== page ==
Mathias Tromborg receives award for best LSQ paper

Assistant Professor of Political Science Mathias Tromborg has won an award for best comparative paper in the journal of Legislative Studies Quarterly (LSQ). The award was presented virtually at this year’s APSA conference.

2020.09.14 | Ingrid Marie Fossum

Photo: Aarhus BSS Communication and External Relations

In the award-winning paper, Mathias Tromborg explores one of the most central questions within research into democracy and representation together with Professor Leslie Schwindt-Bayer from Rice University. The question they are exploring is whether the elected politicians actually represent the preferences of the voters. Tromborg and Schwindt-Bayer are the first to explore whether politicians focus on what voters find most important in their constituencies - in other words, whether politicians respond to constituent demand.

They have explored this question in relation to one type of representation - i.e. the allocation of resources such as workplaces and public services to the politicians’ constituencies. This allocation is particularly important for citizens in rural districts, as these districts will have fewer resources to begin with. For example, they will have limited access to decent roads and public institutions as population density is low.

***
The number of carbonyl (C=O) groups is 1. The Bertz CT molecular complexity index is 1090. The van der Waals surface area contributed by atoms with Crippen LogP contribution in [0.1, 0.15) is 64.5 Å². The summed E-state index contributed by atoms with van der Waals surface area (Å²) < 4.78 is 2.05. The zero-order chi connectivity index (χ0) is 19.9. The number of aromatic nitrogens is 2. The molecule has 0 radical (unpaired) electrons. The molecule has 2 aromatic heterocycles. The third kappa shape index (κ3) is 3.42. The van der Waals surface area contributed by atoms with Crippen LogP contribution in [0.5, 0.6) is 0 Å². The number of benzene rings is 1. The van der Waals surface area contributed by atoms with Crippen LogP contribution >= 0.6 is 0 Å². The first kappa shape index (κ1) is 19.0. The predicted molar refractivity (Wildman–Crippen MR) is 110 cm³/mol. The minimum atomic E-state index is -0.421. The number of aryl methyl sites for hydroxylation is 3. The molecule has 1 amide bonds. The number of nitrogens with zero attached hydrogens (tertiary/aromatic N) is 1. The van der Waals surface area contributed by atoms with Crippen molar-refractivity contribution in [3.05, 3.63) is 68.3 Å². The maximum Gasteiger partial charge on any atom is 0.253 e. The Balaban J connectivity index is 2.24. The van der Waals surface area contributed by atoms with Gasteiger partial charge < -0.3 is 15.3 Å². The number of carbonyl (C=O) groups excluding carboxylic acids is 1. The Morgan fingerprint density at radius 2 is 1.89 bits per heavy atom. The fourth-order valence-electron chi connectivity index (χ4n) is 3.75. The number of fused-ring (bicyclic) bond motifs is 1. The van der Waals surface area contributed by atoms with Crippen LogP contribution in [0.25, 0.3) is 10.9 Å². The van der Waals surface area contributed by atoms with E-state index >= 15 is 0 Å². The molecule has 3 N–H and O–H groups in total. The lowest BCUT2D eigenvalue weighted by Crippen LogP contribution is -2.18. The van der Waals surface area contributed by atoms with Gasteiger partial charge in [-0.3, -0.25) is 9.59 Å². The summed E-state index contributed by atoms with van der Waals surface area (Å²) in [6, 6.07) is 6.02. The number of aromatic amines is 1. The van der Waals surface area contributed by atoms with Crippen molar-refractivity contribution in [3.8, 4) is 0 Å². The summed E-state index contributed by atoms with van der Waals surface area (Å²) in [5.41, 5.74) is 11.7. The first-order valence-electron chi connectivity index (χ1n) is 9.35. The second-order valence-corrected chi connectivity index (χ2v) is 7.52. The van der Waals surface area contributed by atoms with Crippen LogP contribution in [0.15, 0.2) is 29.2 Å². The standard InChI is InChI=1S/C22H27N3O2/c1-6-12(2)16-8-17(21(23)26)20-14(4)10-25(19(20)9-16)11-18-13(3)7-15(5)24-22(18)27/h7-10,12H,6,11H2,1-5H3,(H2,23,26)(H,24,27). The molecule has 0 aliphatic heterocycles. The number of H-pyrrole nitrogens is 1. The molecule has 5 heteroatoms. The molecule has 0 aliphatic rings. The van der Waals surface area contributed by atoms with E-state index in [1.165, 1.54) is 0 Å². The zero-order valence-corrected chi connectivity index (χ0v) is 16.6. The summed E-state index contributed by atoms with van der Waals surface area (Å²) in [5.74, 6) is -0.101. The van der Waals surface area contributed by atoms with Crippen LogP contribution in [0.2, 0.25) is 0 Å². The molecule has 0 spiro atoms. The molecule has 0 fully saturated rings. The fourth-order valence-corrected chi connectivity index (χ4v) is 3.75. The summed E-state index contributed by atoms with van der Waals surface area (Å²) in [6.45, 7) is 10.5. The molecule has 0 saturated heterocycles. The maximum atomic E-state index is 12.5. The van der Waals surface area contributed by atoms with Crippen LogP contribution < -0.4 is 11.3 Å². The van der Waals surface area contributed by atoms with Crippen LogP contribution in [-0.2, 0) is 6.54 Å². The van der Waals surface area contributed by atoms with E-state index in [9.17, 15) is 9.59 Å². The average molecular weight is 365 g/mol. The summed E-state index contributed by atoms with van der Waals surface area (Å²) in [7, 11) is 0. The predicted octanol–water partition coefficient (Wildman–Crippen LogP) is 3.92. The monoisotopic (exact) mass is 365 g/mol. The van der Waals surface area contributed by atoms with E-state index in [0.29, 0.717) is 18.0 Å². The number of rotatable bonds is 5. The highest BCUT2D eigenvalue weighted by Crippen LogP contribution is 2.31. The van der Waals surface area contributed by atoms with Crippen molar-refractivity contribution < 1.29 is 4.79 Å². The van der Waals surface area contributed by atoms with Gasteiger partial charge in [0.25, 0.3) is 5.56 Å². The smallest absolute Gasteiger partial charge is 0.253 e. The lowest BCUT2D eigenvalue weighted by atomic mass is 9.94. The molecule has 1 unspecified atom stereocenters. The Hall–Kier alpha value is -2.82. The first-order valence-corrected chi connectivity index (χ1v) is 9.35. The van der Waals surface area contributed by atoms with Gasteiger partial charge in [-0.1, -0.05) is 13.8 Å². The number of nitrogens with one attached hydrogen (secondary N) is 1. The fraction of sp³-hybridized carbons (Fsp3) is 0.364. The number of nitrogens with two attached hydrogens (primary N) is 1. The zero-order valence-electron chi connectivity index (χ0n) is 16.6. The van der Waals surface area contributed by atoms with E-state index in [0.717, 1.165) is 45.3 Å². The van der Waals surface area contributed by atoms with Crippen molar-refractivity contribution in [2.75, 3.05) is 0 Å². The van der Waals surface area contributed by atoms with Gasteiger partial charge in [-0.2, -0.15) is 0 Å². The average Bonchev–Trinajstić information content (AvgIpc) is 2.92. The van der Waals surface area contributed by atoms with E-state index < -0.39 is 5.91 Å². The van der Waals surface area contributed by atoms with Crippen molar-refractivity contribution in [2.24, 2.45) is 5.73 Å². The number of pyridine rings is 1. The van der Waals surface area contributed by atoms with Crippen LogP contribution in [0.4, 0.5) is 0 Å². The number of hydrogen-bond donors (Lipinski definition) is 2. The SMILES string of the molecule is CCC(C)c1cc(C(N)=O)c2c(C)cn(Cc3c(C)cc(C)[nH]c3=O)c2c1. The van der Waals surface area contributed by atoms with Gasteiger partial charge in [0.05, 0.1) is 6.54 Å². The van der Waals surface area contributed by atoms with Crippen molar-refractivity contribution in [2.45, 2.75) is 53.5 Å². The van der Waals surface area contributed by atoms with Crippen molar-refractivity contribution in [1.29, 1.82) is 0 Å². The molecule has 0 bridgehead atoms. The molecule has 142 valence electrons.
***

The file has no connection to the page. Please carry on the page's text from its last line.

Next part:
“Our research shows that politicians from rural districts are more likely to prioritise providing resources to their constituencies than politicians who represent urban constituencies,” says Mathias Tromborg.

The researchers have also revealed a causal relationship between citizen demands and the priorities of politicians.

“Politicians from rural districts prioritise the allocation of resources to their districts because rural voters are more likely to prioritise it,” says Tromborg.

The researchers have explored representation in Latin America, where providing resources to the constituency is generally a key feature of democratic representation. This also applies to the US and a few European countries, and the researchers are therefore expecting the results to apply to these democracies as well. The results may also apply to other kinds of representation, which would make them generalisable for how politicians act on an overall level. To clarify this, more research is needed.

“The award is a great acknowledgement that we are dealing with an interesting question. This inspires us to move on to exploring the new and related issues that appear,” Martin Tromborg concludes. The award was presented virtually at this year’s APSA conference on the evening of 14 September.

Read the award-winning paper ”Constituent Demand and District-Focused Legislative Representation” by Assistant Professor Mathias Wessel Tromborg from Aarhus BSS, Aarhus University and Professor of Political Science Leslie A. Schwindt-Bayer from Rice University.